To make a long story short, I took my husband's last name. Gasp! I know, I know. And why did I do such a thing, you ask? Mostly because Utt and Grubb didn't exactly lend themselves to melodious combinations—Grutt and Uttubb didn't cut it—and I wanted our family to have a unified "team name."
was just as awful for me as you might imagine. The sick feeling in the pit of my stomach began when our officiant—against my emphatic instructions—pronounced us "Mr. & Mrs. Sam Grubb." I felt like I'd had the wind knocked out of me right there in the wedding garden. I guess that's what happens when you're proceeding with a decision that you know deep down isn't right for you.
By the time our first child was born two years later, I had come to the conclusion that, for me, embracing Utt and Grubb in all of their terrible-sounding glory was the only authentic way to go. I hyphenated my last name and our son's, and by the time our second son was born a couple more years later—drum roll please—my husband had decided to hyphenate his name too. He said that when he talked to our boys about things like equality and marriage being a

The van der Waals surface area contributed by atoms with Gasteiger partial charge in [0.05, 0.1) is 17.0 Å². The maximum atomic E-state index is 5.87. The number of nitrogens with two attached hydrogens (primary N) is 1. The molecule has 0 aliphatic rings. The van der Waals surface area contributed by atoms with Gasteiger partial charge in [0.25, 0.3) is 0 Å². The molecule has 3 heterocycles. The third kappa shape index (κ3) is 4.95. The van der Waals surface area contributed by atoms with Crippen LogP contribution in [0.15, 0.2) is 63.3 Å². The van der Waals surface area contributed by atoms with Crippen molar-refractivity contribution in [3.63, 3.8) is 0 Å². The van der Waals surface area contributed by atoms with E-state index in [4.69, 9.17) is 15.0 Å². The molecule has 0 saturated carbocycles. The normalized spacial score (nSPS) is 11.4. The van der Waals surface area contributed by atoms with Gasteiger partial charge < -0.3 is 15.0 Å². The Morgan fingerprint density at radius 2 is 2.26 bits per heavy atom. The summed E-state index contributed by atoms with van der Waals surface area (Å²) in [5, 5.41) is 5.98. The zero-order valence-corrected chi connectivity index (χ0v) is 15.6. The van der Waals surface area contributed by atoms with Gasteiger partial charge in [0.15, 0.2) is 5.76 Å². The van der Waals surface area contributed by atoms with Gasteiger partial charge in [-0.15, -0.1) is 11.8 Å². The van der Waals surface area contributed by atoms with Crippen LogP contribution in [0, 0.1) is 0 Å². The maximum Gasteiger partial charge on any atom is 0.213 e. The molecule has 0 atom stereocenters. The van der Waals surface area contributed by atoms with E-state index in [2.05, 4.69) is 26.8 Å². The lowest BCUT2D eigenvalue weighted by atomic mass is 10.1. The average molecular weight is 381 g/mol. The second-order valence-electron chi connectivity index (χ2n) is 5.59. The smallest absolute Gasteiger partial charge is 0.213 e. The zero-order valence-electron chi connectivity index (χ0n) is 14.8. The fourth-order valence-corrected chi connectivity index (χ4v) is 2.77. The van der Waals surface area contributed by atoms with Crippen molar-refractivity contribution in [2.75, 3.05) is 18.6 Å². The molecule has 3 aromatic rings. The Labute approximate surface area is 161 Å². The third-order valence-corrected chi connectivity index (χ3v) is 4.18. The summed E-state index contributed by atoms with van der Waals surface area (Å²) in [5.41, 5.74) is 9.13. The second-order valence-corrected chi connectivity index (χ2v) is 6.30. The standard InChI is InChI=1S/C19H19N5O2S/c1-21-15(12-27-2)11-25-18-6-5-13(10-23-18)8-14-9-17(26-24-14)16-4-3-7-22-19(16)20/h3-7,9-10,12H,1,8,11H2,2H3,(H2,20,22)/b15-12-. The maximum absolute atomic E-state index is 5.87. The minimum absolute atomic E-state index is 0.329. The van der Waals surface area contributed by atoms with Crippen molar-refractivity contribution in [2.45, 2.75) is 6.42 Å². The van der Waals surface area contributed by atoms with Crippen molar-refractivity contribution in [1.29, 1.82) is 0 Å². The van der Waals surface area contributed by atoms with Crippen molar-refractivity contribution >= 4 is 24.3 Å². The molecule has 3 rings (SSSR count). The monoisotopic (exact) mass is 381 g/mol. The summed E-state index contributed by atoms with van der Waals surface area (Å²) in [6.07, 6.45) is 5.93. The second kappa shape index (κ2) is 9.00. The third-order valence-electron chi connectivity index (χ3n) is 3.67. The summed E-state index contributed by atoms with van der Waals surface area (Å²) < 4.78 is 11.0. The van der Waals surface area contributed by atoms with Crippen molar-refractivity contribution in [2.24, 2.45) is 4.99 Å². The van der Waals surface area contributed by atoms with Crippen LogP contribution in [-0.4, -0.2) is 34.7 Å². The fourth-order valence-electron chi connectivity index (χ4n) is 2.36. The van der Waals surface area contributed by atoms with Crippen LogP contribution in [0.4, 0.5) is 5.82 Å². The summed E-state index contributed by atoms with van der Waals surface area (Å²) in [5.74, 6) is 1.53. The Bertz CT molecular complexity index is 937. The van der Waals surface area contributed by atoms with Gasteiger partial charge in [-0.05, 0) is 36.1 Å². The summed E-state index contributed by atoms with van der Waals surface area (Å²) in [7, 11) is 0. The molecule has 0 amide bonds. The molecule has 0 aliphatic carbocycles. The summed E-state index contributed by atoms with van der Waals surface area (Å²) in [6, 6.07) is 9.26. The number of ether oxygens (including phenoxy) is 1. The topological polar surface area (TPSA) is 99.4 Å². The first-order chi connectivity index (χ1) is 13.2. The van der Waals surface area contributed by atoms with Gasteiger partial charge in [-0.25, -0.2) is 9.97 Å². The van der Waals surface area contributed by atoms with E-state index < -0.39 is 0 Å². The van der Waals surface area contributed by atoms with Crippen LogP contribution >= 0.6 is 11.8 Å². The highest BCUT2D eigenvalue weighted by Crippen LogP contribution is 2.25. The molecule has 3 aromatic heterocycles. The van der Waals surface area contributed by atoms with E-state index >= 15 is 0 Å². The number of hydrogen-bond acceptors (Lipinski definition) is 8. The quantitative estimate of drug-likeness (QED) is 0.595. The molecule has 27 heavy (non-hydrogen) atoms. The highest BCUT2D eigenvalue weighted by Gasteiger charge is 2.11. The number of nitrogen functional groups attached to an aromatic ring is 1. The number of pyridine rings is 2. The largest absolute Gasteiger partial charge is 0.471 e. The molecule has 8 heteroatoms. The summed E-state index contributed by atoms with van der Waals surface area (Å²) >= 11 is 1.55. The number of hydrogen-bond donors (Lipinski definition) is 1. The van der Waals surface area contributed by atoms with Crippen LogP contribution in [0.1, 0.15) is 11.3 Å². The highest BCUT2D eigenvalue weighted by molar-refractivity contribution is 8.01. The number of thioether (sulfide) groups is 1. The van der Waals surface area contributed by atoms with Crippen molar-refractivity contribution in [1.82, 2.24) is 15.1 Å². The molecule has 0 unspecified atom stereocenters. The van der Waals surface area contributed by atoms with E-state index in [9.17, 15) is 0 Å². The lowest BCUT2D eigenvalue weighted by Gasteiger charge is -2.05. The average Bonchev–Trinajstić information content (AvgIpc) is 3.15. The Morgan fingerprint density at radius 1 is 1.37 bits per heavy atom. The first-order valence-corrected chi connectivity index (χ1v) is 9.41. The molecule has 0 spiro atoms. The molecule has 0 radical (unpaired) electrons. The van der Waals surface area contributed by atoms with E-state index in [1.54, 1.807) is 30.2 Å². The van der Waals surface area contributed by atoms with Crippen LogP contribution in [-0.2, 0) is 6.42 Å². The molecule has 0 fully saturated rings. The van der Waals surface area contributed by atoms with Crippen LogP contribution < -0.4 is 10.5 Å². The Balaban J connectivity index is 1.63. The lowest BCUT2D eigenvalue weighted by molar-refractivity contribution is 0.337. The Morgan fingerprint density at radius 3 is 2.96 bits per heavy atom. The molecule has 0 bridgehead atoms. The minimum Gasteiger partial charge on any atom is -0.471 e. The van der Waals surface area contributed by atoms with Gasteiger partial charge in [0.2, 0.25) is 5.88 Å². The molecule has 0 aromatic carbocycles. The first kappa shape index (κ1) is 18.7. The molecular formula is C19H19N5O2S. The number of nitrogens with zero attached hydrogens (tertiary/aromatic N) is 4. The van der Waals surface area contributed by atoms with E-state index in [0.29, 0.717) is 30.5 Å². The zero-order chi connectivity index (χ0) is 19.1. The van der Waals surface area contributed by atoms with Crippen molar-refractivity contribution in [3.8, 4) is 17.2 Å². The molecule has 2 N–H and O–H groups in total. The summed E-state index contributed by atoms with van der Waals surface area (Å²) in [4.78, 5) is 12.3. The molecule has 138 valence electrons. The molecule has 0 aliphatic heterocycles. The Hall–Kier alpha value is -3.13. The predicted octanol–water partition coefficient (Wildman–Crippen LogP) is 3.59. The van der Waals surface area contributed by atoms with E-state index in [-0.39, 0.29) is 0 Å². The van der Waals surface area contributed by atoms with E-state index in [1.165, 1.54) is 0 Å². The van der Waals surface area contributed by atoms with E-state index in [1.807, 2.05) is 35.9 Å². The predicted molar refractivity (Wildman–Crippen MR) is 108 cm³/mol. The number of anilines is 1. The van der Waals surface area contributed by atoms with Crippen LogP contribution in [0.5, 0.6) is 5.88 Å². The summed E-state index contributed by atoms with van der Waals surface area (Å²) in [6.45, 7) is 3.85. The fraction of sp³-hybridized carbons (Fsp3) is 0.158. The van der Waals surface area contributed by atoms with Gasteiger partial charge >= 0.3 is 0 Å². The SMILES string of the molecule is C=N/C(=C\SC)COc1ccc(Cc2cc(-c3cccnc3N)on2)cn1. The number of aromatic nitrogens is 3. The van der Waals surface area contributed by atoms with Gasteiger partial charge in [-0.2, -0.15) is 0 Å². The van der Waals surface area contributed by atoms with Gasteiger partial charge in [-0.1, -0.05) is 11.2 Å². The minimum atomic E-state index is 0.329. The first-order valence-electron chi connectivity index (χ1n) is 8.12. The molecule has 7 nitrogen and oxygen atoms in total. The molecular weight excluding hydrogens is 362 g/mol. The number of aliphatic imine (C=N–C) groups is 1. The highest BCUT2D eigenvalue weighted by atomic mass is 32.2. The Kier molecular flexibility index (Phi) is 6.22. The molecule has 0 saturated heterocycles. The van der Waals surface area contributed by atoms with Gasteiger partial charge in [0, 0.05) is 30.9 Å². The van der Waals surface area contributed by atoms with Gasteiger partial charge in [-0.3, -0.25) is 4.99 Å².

, he wanted those values reflected in his actions.
When we hear about what we're supposed to do and about the difficulties surrounding our options, we typically walk away missing two very important pieces of the puzzle that—when taken to heart—totally change the landscape of family naming.
First of all, we can choose what's best for us at any point during the process. There's no final act in this naming game. No fat lady singing. No final buzzer. It took my husband I nearly five years to settle on last names that we both feel good about.
And perhaps most importantly—this name dilemma thing applies to men, too. Regardless of what a couple ultimately decides, modern men have just as much of an obligation to consider modifying their last names for the good of the team as women do. And as women, it's up to us to make sure that they do.